MMWR News Synopsis for February 11, 2016

No MMWR telebriefing scheduled for
February 11, 2016

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Influenza-Related Hospitalizations and Poverty Levels — United States, 2010–2012

James Hadler, MD, MPH, Clinical Professor of Epidemiology and Public Health Connecticut Emerging Infections Program
Yale School of Public Health
hadlerepi@gmail.com
203-507-0911

Severe influenza complications are more common among those living in poor compared to wealthier neighborhoods. Enhanced vaccination and early antiviral treatment efforts in those neighborhoods could help to reduce this health disparity. Some people are more at risk for severe influenza than others but few studies have looked at whether there are differences by socioeconomic status. An examination of data collected over two influenza seasons in 14 states representing 27 million people found that those living in census tracts with ≥ 20% of residents living below the federal poverty level had double the rate of influenza hospitalization compared to those where <5% lived below the poverty level. This relationship was present in all age and race/ethnic groups and for those needing intensive care and/or who died. People living in high-poverty census tracts represent a demographic group at higher risk for severe influenza outcomes and should be a focus for enhanced influenza vaccination and antiviral treatment efforts.

HIV-Related Risk Behaviors Among Male High School Students Who Had Sexual Contact with Males — 17 Large Urban School Districts, United States, 2009–2013

National Center for HIV/AIDS, Viral Hepatitis, STD, and TB Prevention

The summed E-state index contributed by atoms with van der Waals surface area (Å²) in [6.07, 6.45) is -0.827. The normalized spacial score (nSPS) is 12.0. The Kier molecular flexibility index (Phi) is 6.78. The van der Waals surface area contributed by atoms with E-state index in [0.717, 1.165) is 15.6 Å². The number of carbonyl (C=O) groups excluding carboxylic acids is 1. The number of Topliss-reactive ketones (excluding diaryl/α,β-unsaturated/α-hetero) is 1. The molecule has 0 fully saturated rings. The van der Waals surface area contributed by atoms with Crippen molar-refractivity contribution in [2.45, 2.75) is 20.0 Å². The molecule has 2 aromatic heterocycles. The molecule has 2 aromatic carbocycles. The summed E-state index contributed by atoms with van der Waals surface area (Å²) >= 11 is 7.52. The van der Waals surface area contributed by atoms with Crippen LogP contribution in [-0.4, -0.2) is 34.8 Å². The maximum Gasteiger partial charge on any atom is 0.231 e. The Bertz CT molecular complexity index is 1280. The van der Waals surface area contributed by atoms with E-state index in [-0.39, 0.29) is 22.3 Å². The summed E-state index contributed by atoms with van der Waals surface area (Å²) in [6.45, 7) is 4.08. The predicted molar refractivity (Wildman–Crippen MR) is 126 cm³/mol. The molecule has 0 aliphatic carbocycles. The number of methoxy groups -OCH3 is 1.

404-639-8895
NCHHSTPMediaTeam@cdc.gov

Black young males who have sex with males (YMSM), aged 13-24, face significant disparities in new HIV diagnoses and accounted for the largest number of new HIV diagnoses in 2014. Analysis from a new CDC study reveals that black male high school students who have had sexual contact with males often had a lower rate of HIV-related risk behaviors than white or Hispanic male high school students who had sexual contact with males. For example, compared with their white and Hispanic counterparts, black male students who had sexual contact with males had a lower rate of binge drinking, ever using inhalants, and ever using ecstasy. Black male students who had sexual contact with males also had a higher rate of condom use (47.4 percent) than white male students who had sexual contact with males (25.2 percent) and a similar rate as Hispanic male students who had sexual contact with males (48.8 percent). These findings provide evidence that HIV-related risk behaviors do not drive the higher number of HIV diagnoses among black YMSM compared with Hispanic and white YMSM. The differences in HIV diagnoses by race/ethnicity may be explained by the higher rate of HIV and other sexually transmitted infections among black YMSM compared with other MSM. Social determinants of health may compound the risk further. Overall, this study recognizes the need for increased access to effective HIV prevention strategies that specifically address black YMSM and MSM of all races/ethnicities.